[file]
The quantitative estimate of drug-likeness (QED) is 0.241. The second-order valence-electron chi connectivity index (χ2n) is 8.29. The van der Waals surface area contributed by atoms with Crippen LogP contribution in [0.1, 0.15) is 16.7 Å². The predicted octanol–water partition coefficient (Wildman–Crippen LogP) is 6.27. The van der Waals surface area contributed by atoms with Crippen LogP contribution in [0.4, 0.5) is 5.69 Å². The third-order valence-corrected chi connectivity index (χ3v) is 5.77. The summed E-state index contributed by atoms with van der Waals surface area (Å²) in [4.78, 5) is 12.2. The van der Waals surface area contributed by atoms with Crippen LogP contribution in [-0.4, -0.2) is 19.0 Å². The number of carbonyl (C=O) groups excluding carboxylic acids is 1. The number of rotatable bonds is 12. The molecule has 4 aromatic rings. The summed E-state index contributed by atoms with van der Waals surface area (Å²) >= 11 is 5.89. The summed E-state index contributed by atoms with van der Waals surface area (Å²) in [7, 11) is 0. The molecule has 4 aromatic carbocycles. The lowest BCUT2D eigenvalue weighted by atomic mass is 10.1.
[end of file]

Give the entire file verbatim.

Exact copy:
The quantitative estimate of drug-likeness (QED) is 0.241. The second-order valence-electron chi connectivity index (χ2n) is 8.29. The van der Waals surface area contributed by atoms with Crippen LogP contribution in [0.1, 0.15) is 16.7 Å². The predicted octanol–water partition coefficient (Wildman–Crippen LogP) is 6.27. The van der Waals surface area contributed by atoms with Crippen LogP contribution in [0.4, 0.5) is 5.69 Å². The third-order valence-corrected chi connectivity index (χ3v) is 5.77. The summed E-state index contributed by atoms with van der Waals surface area (Å²) in [4.78, 5) is 12.2. The van der Waals surface area contributed by atoms with Crippen LogP contribution in [-0.4, -0.2) is 19.0 Å². The number of carbonyl (C=O) groups excluding carboxylic acids is 1. The number of rotatable bonds is 12. The molecule has 4 aromatic rings. The summed E-state index contributed by atoms with van der Waals surface area (Å²) >= 11 is 5.89. The summed E-state index contributed by atoms with van der Waals surface area (Å²) in [7, 11) is 0. The molecule has 4 aromatic carbocycles. The lowest BCUT2D eigenvalue weighted by atomic mass is 10.1.